(Updated) According to the blogging and twittering community the Tunesian authorities have succeeded to block Facebook in Tunisia and many other entries that hithterto functioned. That is the main reason that news of the uprising in Tunisia was rather fragmentarian on Thursday, if not absent from most media and sites.
One of the few sites that is still functioning (but not within Tunisia) is Nawaat de Tunisie. It produced some video's, three of which I copied here, as a kind of proof that the protests are continuing. The first is from a demonstration in Feriana, in the West of the country, it ends with the police shooting with live ammunition:
فيديو: مشاهد من عملية حرق مقر معتمدية فريانه #sidibouzid ((tagL video, sidi bouzid, feryana from tunisians on Vimeo.
The second is a protest in the northern Jendouba governorate:
The third is from Mahdia, where the people were chanting that they want work, freedom, dignity and patriotism.
Nawaat also gave information. One protester, Chawki ben Lakhdar ben Houssine (44) died in hospital in Sfax. He had been hit several days ago by live ammunition at his spinal cord during a demonstration in Menzel Bouzaiène. Thurday there were demonstrations at the URT, regional trade union headquarters in Sidi Bouzid. In Jebiniani a demonstration was interrupted by the police. A number of protesters was wounded, two of them seriously. The same happened to a protest in Monastir. In Sousse a manifestation of lawyers was repressed. Some of the lawyers were wounded, some telephones were taken from them. There were also protests in Mehdia, Djerba , in Makhtar in the Siliana governorate and a protest that was announced on Facebook in Bab Jazira was prohibited by the police.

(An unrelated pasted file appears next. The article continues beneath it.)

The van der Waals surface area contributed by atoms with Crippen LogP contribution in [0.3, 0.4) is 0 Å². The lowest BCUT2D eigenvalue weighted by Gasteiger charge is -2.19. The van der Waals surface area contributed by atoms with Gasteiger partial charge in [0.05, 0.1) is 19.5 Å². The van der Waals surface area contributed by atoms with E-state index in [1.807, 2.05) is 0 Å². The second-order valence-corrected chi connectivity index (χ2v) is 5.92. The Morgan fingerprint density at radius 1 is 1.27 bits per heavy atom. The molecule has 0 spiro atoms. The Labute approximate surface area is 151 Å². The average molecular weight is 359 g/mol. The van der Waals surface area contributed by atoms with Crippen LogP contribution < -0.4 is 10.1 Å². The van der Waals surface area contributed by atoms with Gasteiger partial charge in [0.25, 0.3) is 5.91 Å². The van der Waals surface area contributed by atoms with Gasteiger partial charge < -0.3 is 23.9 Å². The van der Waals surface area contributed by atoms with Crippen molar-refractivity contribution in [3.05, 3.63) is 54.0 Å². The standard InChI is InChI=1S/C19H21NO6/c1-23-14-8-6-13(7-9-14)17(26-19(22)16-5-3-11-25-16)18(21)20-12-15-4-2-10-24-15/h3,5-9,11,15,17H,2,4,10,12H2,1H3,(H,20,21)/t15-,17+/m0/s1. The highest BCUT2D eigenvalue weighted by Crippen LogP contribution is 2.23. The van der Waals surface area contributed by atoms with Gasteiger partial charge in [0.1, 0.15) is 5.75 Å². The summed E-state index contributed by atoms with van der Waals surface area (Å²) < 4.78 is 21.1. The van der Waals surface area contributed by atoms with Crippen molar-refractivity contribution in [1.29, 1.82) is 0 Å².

President Zine El Abidine Ben Ali sacked the governor of the region of Sidi Bouzid where the protests had begun. Mourad Ben Jalloul was dismissed on Thursday, as Ben Ali's government struggles to respond to the political crisis the protests have provoked. Three ministers and two governors have now been removed for reasons relating to the popular uprising, including Oussama Romdhani, the communications minister.
The protests are, it appears, still widespread and continuing. That is - when taking into account the amount of repression under this dictatorial regime - an event of immense importance, with possibly a huge impact on neighbouring countries that hardly know more freedom. Some compare the events with Romania before the fall of Ceausescu and maybe that is no exaggeration. But that been said, it is important to give the protests the attention they deserve. The Tunisian people fight against a government that is seen as an ally of the West and a champion of free enteprise. Therefor they can't count on too much help. They need our attention and support.